Saturday, 10 September 2011

Going on holidays

Air travel is a growing contributor to climate change. In 2006, air travel accounted for 6.4 per cent of the UK’s emissions of carbon dioxide (CO2), the main greenhouse gas causing climate change. Forecasts suggest that this could grow. If no action is taken, carbon dioxide emissions from aviation could make up around 10 per cent of the UK’s total CO2 emissions by 2020.

Reducing the amount you travel can lessen your impact on climate change – and could also save you time and money. Instead of holidaying abroad could you think about taking a holiday within the UK? Or, if you do want to holiday abroad, taking one longer holiday will have a lower impact than going on several short trips if you are flying each time.

When making journeys in the UK, and even internationally, there is often the option of getting there without flying. On average, travelling by rail results in about a third of the CO2 emissions of the equivalent domestic or short-haul flight in Europe. Travelling by train is often as convenient as flying too.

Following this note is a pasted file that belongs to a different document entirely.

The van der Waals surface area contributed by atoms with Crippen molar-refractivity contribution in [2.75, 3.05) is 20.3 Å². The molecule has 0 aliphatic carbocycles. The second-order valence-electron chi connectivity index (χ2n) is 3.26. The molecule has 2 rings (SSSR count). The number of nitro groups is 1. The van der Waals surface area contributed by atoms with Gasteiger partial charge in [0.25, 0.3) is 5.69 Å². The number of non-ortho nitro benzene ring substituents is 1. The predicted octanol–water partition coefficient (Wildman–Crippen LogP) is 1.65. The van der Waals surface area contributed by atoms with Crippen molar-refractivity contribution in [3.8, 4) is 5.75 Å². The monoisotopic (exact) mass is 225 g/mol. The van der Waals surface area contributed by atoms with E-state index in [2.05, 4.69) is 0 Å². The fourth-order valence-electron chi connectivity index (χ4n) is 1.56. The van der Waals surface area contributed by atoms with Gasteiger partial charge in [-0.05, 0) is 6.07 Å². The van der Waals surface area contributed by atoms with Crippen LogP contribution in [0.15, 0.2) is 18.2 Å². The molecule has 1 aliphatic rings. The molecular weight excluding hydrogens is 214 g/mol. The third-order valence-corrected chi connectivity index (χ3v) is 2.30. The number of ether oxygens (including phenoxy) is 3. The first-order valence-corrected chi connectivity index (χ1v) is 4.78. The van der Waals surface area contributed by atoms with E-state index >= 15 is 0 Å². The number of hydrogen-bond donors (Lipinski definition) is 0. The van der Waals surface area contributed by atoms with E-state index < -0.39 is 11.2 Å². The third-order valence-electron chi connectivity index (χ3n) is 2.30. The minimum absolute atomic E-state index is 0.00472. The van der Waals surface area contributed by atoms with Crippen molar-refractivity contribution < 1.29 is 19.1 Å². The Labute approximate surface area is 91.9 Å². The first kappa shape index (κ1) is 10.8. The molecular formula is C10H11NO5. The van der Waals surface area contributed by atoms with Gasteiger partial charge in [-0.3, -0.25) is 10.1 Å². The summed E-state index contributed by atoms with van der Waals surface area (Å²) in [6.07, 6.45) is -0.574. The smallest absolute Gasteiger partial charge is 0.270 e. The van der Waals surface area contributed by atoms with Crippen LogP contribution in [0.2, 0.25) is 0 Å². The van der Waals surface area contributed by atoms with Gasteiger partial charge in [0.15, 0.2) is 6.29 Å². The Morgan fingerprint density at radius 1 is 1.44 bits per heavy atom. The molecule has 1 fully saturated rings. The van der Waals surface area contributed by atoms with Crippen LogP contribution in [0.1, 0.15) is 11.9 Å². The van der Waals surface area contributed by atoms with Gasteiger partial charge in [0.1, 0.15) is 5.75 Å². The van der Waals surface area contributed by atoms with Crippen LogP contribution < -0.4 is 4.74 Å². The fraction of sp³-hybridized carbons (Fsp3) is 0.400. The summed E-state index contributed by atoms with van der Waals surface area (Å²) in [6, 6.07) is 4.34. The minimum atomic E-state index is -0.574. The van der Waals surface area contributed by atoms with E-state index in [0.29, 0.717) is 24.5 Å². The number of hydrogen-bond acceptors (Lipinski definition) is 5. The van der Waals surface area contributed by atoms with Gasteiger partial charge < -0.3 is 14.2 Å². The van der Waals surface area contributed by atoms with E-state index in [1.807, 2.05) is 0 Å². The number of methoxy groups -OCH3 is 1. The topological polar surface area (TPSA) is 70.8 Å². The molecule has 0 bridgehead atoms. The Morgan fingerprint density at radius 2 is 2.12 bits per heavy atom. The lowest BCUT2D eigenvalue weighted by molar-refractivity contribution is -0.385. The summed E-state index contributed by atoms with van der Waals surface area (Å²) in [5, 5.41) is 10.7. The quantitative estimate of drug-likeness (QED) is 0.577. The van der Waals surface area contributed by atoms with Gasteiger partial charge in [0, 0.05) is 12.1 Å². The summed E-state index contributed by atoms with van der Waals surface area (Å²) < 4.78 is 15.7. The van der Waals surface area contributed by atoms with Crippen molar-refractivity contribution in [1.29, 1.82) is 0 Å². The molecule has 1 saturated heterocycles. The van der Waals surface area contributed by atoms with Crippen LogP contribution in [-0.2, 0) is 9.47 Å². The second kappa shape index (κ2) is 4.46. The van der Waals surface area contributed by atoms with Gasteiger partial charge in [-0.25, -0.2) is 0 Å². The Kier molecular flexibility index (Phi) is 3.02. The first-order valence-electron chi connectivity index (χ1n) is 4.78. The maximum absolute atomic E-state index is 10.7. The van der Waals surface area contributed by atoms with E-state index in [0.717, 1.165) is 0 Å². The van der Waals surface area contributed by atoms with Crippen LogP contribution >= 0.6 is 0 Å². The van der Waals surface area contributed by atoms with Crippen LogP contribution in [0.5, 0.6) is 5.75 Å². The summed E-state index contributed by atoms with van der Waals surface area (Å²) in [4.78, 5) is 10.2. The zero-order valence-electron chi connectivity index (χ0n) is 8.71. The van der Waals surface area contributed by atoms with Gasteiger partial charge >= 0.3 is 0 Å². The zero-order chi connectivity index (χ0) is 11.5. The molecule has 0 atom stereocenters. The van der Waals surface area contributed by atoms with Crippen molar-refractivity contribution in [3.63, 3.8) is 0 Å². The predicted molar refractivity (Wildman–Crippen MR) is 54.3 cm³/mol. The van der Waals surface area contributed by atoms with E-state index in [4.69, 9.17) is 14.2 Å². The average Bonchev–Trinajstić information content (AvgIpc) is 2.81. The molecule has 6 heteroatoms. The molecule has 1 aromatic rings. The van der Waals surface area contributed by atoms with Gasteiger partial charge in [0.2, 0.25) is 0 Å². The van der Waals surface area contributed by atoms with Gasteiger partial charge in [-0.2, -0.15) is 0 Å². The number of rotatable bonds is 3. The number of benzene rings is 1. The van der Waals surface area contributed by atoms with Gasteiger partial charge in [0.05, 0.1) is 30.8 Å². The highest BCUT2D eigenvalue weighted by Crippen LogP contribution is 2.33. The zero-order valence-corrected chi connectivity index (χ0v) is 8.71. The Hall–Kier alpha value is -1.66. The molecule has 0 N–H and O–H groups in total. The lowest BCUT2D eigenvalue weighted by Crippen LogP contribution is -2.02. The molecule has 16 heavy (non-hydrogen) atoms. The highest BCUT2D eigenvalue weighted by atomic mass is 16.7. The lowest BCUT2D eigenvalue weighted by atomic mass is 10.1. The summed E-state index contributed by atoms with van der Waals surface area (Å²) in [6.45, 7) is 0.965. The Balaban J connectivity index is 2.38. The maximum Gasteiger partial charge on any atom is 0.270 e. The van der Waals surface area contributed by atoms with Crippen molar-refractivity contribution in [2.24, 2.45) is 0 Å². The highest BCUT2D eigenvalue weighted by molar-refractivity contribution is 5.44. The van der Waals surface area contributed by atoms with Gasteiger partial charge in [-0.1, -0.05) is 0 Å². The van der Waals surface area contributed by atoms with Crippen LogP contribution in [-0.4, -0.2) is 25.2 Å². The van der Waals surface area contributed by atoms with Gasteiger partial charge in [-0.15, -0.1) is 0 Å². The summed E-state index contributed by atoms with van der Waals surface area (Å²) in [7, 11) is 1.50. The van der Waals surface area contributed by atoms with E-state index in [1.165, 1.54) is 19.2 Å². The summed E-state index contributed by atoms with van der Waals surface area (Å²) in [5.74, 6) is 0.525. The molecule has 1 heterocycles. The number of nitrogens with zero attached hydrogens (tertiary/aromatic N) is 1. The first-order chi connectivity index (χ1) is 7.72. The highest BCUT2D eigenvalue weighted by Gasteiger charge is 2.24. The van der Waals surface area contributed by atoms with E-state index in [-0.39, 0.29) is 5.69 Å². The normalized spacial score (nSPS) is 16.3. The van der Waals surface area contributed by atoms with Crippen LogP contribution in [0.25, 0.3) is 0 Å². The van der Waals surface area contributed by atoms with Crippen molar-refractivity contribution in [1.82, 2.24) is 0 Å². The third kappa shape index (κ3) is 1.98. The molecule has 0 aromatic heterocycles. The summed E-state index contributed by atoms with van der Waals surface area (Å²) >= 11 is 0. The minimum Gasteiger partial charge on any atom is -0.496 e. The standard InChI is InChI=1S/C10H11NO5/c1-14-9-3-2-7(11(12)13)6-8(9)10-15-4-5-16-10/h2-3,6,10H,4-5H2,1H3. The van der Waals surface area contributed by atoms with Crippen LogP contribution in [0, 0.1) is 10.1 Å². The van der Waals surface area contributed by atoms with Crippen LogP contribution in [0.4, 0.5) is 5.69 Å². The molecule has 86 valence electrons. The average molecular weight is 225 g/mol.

If air travel is unavoidable, you could think about offsetting your emissions.

Planes burn fuel when they fly, and this produces emissions that contribute to climate change. You can compensate for your emissions by paying someone to make an equivalent emissions saving or reduction – this is called carbon offsetting.

More and more air travel companies now offer an offsetting scheme when you purchase a flight. There is also a government quality mark you can look for, which could help you choose a good quality scheme. For more information, see the link below.

Carbon offsetting can help reduce the impact of your activities in the short term. However, it’s not a substitute for producing fewer emissions in the first place.

Road traffic is a major contributor to air pollution near airports. Leaving your car at home and finding other ways of travelling to the airport can help reduce climate change effects and local air pollution
Airports usually have good public transport links, and you may find a bus or train quicker and more relaxing than going by car.

Eleanor Course

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